During my service in the Clinton administration, I was presented with what I concluded was persuasive evidence that a United States Attorney and his staff had at least condoned racial discrimination in the selection of a jury about to sit in the trial of a nationally-known minority politician. While the prosecution was clearly in the public interest, discriminatory jury selection was not. I ordered the U.S. Attorney to confess error and, believing that I was interfering with his independence, he resigned. I immediately appointed a lawyer to serve as Interim U.S. Attorney whom I knew would carry out what I thought to be the policy that justice commanded and he did so.

In all three of these cases, the "independence" of United States Attorneys was severely limited; in all three, I suggest, justice was done.

S. 214 Could Have Unintended and Unacceptable Consequences

The last of my examples is particularly instructive. The pursuit of what I thought was a just prosecutorial decision ended up causing a vacancy in a U.S. Attorney's office. An interim prosecutor was required immediately not only because the trial was imminent but because the underlying matter was controversial, and because the President's party didn't control the Senate, a body which then might not have confirmed a permanent nominee, assuming that the President even had one in mind at that point.. The court in the district in question was extremely hostile to what I was doing. Like the U.S. Attorney who resigned, the chief judge of the court in question saw my action as an unnecessary intrusion from Washington and never would have appointed a suitable interim prosecutor. And even if an unacceptable judicially-appointed prosecutor could be fired, and the Office of Legal Counsel Opinion on the subject generated during the Carter administration and still in force says that he could, that would have been utterly impracticable given the speed of events. In short, a judicial appointment, like that envisioned in S. 214, would have been counterproductive.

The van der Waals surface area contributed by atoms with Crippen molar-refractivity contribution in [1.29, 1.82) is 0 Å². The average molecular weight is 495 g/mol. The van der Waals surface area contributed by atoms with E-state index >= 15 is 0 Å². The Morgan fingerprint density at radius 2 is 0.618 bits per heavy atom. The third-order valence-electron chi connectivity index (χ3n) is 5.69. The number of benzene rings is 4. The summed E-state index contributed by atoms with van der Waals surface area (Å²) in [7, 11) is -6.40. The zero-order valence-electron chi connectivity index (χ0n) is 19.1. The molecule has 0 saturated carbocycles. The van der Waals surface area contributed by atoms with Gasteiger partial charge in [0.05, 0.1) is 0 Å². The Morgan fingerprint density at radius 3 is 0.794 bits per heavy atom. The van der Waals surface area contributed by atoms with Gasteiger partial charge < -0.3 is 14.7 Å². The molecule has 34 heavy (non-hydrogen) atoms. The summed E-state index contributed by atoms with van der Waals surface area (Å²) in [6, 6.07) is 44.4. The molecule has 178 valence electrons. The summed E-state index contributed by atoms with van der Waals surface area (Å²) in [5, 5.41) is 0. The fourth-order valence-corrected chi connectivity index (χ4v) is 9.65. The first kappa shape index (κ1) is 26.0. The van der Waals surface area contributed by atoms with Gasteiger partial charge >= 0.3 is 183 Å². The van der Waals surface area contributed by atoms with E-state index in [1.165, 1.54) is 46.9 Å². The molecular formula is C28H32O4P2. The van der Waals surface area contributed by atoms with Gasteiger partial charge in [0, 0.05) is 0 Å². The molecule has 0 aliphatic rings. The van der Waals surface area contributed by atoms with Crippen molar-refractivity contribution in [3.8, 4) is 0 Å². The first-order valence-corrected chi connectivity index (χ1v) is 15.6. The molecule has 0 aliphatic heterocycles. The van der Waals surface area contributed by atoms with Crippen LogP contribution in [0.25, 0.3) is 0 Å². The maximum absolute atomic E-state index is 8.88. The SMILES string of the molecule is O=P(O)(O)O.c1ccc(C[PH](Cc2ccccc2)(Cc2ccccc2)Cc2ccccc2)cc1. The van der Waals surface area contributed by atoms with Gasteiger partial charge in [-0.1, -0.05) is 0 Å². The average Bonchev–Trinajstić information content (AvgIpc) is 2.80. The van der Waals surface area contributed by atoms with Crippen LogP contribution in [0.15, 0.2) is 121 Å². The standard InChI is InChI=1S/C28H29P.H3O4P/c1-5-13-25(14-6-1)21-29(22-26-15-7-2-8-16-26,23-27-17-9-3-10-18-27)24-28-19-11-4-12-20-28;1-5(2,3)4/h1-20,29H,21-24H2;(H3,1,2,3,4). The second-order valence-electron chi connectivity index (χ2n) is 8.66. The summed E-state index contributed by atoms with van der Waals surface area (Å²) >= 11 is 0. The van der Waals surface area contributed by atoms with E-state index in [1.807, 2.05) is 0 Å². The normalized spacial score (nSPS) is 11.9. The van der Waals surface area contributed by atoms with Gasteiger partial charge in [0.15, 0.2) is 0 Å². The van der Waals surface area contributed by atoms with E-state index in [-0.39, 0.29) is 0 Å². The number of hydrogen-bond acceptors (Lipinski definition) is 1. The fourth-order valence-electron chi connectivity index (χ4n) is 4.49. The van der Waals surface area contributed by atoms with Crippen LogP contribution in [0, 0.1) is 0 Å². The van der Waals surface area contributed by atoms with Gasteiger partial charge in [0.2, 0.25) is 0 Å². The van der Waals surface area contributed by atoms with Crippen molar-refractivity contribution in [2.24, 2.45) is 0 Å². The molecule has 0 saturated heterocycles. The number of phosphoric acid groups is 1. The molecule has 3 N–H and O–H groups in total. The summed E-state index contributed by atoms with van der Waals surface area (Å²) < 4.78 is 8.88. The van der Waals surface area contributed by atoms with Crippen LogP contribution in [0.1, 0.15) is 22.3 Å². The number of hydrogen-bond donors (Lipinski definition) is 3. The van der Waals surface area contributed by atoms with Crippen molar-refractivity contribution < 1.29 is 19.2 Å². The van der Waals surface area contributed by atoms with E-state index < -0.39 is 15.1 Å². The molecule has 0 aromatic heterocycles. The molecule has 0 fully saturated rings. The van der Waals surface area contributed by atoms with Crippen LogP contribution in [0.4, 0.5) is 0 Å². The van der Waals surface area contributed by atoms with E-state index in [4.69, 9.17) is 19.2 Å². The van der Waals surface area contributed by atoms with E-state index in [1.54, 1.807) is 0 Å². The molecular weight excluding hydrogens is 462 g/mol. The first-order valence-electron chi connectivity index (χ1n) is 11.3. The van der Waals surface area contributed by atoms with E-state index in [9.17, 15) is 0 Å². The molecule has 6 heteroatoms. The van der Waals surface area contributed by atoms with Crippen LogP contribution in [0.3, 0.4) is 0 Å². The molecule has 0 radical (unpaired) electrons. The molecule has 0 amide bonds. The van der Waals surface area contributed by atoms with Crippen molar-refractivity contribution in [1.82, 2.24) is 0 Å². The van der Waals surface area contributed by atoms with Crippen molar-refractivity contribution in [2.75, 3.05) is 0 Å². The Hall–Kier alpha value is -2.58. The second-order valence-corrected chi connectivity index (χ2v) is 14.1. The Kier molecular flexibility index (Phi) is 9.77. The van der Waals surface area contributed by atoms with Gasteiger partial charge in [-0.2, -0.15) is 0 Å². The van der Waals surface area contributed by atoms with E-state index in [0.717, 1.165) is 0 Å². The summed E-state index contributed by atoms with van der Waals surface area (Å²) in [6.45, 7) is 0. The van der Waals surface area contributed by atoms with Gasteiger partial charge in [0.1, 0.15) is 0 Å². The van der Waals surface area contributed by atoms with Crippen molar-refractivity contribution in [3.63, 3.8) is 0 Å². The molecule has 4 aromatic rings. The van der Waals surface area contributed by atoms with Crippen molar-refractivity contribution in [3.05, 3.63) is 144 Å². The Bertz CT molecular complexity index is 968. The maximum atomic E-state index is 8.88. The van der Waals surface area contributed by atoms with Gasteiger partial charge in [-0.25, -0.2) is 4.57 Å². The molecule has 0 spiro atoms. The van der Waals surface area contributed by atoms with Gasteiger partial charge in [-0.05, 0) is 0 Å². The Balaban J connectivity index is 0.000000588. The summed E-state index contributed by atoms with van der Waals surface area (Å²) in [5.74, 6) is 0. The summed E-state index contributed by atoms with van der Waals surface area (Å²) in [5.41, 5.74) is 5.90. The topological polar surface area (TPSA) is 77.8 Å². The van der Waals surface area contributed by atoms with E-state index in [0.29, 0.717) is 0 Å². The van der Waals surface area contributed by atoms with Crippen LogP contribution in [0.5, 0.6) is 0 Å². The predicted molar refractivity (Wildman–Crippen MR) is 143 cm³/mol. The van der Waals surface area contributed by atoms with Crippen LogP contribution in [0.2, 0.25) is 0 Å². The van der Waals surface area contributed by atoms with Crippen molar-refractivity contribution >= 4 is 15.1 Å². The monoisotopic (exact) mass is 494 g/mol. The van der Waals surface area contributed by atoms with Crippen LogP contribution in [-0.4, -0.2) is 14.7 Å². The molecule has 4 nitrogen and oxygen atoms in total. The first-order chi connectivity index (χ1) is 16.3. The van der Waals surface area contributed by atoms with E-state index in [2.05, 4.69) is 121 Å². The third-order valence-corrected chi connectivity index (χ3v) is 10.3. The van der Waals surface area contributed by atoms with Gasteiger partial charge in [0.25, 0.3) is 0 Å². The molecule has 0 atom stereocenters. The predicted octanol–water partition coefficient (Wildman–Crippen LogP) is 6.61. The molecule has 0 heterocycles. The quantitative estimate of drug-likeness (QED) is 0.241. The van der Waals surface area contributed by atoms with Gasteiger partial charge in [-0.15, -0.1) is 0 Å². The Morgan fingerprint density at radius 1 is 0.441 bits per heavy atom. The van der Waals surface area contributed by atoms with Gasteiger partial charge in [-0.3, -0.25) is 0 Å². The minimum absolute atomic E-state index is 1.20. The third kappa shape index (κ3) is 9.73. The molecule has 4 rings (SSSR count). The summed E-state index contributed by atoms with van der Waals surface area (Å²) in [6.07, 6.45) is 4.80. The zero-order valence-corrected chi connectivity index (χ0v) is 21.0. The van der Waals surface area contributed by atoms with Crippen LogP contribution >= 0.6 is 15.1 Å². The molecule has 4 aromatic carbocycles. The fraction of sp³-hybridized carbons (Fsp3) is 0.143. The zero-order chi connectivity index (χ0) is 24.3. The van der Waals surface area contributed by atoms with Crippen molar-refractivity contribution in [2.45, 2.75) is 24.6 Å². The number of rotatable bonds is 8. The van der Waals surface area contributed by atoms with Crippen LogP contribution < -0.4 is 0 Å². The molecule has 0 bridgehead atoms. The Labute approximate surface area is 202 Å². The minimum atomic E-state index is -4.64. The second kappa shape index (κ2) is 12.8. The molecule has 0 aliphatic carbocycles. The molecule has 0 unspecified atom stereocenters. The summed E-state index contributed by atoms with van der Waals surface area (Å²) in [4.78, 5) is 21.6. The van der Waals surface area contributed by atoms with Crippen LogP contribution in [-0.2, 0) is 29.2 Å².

The judiciary in various districts has on a number of occasions in the past refused to appoint interim United States Attorneys under the pre-2006 law, and in other cases has appointed unqualified or unsuitable persons. Perhaps this reticence or ineffectiveness suggests discomfort in the judiciary with respect to undertaking an executive function. It should suggest something else.